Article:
Cricket-loving Miss Elsie knocks 101
‘Tom bwoy’ Elsie Smikle is proud of the moment she bowled legendary West Indies cricketer George Headley in a pick-up game in her formative years living in Contrivance district in Walderston, Manchester.
Back then, cricket was par for the course for her.
She told The Gleaner that she was so good at cricket that the men in the community gave her the nickname ‘Batspar’ because of her ability to play the game well and with a strong arm and prowess.
“You ever hear ‘bout George Headley?” she asked.
“Me bowl him clean. Me bowl George Headley, the cricketer, ova ball ground when him come fi play against a certain team,” boasted Smikle, with a warm smile that pulls you into her universe.
Although she celebrates her birthday on December 24 annually, Miss Elsie, as she is fondly called, was born on November 22, 1919.
The misadventure, as was common practice in those days locally, was a result of children not born in hospitals and parents taking their time to register the birth. It took Elsie’s grandfather, Angus Griffiths, a month to register her birth.
One of her daughters, Diane Petgrave, explained: “All these years, we didn’t have a copy of a birth certificate for her, so when one of her granddaughters wanted to give her a trip overseas and they needed to get her a passport, over 20 years ago, we went to the RGD office in Spanish Town.”
She said that when they paid a man for an ‘express’ service and gave him Miss Elsie’s particulars, he returned with a stamped certificate that seemed authentic and it was used to acquire the passport and visa.
Years later, the need to get a copy of the new birth certificate stunned the entire family. It was revealed via a search that her actual date of birth was November 22.
“What struck me that this was the real birth paper is the fact that the person who supplied the registration information was noted to be Angus Griffiths, her grandfather. It seems that that when we first went to get a copy, those people who got it for us created one ... . It was bandooloo business and we never know.
“So the date she has been celebrating as her birthday is actually the date on which she was registered, and by the time we found that out, it was too late to tell her to change, so we kept the December celebrations going,” Petgrave said.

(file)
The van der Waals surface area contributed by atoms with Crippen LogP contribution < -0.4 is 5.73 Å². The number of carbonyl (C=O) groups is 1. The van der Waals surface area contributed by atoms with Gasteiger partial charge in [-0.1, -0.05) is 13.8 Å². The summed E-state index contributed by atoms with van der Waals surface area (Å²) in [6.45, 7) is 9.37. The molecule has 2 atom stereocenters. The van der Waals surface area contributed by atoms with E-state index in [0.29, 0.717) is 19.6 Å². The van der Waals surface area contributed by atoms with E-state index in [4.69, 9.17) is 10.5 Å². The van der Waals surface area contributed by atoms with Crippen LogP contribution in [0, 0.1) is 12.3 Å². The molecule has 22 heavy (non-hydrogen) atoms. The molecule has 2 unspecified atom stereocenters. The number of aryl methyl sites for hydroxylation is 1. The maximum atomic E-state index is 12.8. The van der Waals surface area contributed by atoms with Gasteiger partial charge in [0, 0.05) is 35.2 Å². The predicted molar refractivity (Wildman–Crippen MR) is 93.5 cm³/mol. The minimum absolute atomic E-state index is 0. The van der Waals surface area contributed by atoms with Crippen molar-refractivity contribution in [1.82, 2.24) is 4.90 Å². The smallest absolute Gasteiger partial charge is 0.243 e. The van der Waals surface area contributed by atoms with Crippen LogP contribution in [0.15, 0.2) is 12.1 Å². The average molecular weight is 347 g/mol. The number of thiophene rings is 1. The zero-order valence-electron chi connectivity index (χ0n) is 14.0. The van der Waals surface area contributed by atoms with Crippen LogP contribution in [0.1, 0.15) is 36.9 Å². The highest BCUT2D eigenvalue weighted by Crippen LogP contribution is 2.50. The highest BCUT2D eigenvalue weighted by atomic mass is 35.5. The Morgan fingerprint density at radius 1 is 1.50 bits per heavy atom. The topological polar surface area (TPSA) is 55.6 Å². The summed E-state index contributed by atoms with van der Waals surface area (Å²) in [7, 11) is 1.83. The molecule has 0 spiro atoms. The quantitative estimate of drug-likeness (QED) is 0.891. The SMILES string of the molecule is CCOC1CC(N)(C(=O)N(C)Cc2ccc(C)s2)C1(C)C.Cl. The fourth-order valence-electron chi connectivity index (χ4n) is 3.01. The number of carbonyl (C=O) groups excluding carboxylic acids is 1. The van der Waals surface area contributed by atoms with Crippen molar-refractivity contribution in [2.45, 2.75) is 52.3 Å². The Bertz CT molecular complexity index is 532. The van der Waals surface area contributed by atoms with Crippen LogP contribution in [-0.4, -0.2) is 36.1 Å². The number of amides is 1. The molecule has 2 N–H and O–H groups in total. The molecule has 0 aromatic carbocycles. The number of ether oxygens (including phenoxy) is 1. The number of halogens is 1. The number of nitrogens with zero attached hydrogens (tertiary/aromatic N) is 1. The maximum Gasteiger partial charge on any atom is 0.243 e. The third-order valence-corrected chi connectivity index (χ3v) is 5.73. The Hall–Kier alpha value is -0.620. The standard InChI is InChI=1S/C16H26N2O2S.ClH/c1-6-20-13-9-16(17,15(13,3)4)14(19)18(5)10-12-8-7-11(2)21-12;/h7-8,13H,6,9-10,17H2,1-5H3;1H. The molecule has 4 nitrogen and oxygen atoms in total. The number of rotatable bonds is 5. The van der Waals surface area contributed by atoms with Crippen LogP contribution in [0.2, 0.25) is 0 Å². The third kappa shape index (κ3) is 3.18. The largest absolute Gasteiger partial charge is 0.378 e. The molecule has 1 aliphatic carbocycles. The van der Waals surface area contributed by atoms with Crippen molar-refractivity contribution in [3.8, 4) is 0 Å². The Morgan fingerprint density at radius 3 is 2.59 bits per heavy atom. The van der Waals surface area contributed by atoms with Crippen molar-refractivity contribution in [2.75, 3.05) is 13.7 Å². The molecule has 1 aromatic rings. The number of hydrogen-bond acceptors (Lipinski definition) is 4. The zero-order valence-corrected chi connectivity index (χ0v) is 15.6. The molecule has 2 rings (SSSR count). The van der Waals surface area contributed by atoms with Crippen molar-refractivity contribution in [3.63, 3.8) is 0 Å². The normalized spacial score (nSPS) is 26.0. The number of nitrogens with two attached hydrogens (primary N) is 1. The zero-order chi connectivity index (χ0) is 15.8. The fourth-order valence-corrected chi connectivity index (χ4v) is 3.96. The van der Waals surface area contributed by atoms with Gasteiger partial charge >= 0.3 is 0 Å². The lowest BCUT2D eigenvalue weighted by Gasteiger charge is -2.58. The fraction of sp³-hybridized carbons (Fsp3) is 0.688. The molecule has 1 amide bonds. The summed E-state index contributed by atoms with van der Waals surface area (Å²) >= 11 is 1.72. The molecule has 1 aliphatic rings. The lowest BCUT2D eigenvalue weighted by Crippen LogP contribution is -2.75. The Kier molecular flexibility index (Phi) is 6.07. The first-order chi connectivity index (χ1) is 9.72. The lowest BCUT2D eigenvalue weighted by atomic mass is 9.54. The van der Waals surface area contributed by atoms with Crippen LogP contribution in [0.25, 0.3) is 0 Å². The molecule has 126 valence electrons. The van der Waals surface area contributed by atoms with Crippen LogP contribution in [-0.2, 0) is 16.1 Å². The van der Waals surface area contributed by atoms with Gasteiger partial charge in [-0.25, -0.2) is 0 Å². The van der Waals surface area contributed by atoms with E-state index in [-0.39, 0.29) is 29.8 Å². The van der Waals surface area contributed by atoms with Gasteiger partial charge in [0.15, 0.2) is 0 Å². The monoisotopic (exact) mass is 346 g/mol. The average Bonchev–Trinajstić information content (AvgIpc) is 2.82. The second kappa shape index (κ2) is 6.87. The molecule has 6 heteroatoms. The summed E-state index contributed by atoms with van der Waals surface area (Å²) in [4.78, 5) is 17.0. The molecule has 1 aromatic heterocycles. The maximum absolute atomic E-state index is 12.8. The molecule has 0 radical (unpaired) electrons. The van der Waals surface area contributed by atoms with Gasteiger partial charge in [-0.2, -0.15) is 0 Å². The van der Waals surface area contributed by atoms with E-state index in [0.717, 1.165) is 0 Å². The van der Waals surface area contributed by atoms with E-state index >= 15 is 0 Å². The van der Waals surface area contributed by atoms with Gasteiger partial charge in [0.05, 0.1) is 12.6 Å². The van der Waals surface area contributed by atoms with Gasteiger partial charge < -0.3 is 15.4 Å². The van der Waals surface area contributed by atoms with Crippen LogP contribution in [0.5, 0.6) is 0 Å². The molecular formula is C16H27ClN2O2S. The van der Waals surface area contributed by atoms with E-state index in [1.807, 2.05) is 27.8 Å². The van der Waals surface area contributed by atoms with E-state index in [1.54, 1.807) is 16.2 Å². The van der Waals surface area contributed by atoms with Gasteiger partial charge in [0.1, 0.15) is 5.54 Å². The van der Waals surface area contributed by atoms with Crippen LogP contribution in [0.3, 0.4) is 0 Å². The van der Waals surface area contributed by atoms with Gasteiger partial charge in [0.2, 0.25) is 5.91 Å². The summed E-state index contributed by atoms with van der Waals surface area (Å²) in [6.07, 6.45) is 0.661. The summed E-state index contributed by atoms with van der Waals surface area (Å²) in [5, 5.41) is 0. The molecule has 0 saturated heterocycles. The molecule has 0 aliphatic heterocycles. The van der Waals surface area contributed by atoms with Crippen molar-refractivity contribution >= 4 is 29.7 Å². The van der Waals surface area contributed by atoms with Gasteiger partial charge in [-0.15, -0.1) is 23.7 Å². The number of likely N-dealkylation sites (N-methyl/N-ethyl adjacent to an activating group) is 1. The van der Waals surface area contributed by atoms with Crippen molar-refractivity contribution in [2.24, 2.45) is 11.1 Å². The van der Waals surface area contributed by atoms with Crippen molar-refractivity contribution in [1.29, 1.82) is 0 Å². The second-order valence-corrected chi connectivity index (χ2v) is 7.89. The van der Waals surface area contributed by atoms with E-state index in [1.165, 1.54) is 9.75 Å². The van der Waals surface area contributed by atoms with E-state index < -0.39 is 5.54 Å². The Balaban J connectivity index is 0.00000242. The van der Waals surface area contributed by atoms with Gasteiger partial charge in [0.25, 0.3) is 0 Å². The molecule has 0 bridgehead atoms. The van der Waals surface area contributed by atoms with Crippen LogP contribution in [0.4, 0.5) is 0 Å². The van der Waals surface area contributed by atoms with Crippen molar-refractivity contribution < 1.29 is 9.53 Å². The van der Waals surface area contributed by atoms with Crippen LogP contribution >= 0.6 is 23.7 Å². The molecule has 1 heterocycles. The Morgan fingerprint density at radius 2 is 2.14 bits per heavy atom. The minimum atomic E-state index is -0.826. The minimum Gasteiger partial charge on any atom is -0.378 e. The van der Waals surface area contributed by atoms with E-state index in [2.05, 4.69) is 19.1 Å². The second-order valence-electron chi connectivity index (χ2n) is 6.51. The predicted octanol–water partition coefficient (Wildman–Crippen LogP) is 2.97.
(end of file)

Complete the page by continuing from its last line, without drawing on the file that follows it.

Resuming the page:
Today, Christmas Eve, Miss Elsie is celebrating her 101st birthday with family in Kingston’s Stadium Gardens, and she made it known that she intends to go on even longer, bringing joy and a warm smile to the hearts of her loved ones.
“One year has passed by, and I’m coming up to another year again. Me nah dead now, enuh, so nuh even think me a dead now because I don’t feel ‘deadish’,” the sprightly centenarian said when asked how she planned to spend her birthday.
It was an example of her readiness to engage with others, a trait Petgrave said has endeared her to others.
Miss Elsie credits her strong faith in God and her humble approach to life to the foundation laid by her grandparents, who instilled in her the value of hard work, honesty, and politeness, which has served as the cornerstone principles of her life.
While she remembers going through varying degrees of poverty as a child, Miss Elsie said that she never went hungry although things got more difficult when her grandparents passed and she was forced to give up formal education.
The centenarian spoke with relish about her youthful days when she would roast birds and play cricket with the boys and men of the community, utilising the kende ball as the ‘windball’ was too expensive.
“We used to mek we kende to play, and that was how we grow,” she said.
Although she only attended the Mizpah Elementary School for a short while, Miss Elsie taught herself how to read and write and was an active member of the Moravian Church.
She would listen to teachers imploring students learn to spell as she lived next door to the school house but could not attend school because her family was so poor.
On becoming a “woman”, Miss Elsie worked as a domestic helper and babysitter for quite a while to ensure that her own 10 children – six girls and four boys – were raised as best as she could afford.
Miss Elsie lived through Jamaica’s first major tuberculosis outbreak in the 1930s. Called ‘consumption’, the illness ravaged several communities across the island, with sufferers isolated in poorhouses and hospitals, with special medical facilities set up to deal with the more advanced cases.
She described that period as one of horror and likened it to the current COVID-19 pandemic now taking a toll on the world.
“The germs was everywhere and it was like a cold, and if you come here, I could easily get it, and you don’t have to touch the person to catch it either,” she said.
The centenarian attributes her longevity to keeping active, eating healthily, and trusting in the Lord, having lived through several major world events, including World War II, the cholera and tuberculosis outbreaks, and Jamaica’s Independence celebrations.
She still enjoys eating her yam, sweet potato, and salt fish.
Petgrave, her youngest daughter, described her as the backbone of the family and said that Miss Elsie is adored by everyone, including her 25 grandchildren, 40 great-grandchildren, and 11 great-great-grandchildren.